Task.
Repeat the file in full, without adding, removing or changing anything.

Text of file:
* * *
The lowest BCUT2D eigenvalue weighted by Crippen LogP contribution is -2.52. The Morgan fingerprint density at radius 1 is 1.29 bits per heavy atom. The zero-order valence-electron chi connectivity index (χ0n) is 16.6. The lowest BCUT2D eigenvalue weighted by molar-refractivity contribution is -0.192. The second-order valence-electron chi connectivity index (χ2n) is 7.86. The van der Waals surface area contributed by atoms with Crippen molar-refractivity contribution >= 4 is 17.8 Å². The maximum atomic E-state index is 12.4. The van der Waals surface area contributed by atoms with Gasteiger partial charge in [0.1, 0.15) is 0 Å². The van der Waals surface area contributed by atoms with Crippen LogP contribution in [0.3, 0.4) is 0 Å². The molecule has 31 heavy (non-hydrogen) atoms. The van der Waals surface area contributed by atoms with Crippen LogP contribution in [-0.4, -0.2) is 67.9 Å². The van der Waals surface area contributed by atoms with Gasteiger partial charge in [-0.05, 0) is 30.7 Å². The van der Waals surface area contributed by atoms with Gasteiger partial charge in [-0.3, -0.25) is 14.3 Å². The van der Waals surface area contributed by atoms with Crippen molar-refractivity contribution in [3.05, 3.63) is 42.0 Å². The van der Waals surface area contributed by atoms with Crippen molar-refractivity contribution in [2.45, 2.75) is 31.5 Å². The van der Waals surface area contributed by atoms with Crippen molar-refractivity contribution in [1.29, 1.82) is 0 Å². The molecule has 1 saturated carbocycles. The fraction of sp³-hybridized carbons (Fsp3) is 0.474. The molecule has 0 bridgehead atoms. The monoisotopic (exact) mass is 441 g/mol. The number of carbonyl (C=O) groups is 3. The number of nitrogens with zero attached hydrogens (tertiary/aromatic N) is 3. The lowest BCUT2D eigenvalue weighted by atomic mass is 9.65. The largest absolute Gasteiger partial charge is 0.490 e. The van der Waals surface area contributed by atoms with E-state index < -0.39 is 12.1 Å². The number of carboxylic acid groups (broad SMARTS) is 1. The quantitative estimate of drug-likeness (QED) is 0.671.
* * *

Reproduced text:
The lowest BCUT2D eigenvalue weighted by Crippen LogP contribution is -2.52. The Morgan fingerprint density at radius 1 is 1.29 bits per heavy atom. The zero-order valence-electron chi connectivity index (χ0n) is 16.6. The lowest BCUT2D eigenvalue weighted by molar-refractivity contribution is -0.192. The second-order valence-electron chi connectivity index (χ2n) is 7.86. The van der Waals surface area contributed by atoms with Crippen molar-refractivity contribution >= 4 is 17.8 Å². The maximum atomic E-state index is 12.4. The van der Waals surface area contributed by atoms with Gasteiger partial charge in [0.1, 0.15) is 0 Å². The van der Waals surface area contributed by atoms with Crippen LogP contribution in [0.3, 0.4) is 0 Å². The molecule has 31 heavy (non-hydrogen) atoms. The van der Waals surface area contributed by atoms with Crippen LogP contribution in [-0.4, -0.2) is 67.9 Å². The van der Waals surface area contributed by atoms with Gasteiger partial charge in [-0.05, 0) is 30.7 Å². The van der Waals surface area contributed by atoms with Gasteiger partial charge in [-0.3, -0.25) is 14.3 Å². The van der Waals surface area contributed by atoms with Crippen molar-refractivity contribution in [3.05, 3.63) is 42.0 Å². The van der Waals surface area contributed by atoms with Crippen molar-refractivity contribution in [2.45, 2.75) is 31.5 Å². The van der Waals surface area contributed by atoms with Crippen molar-refractivity contribution in [1.29, 1.82) is 0 Å². The molecule has 1 saturated carbocycles. The fraction of sp³-hybridized carbons (Fsp3) is 0.474. The molecule has 0 bridgehead atoms. The monoisotopic (exact) mass is 441 g/mol. The number of carbonyl (C=O) groups is 3. The number of nitrogens with zero attached hydrogens (tertiary/aromatic N) is 3. The lowest BCUT2D eigenvalue weighted by atomic mass is 9.65. The largest absolute Gasteiger partial charge is 0.490 e. The van der Waals surface area contributed by atoms with E-state index < -0.39 is 12.1 Å². The number of carboxylic acid groups (broad SMARTS) is 1. The quantitative estimate of drug-likeness (QED) is 0.671.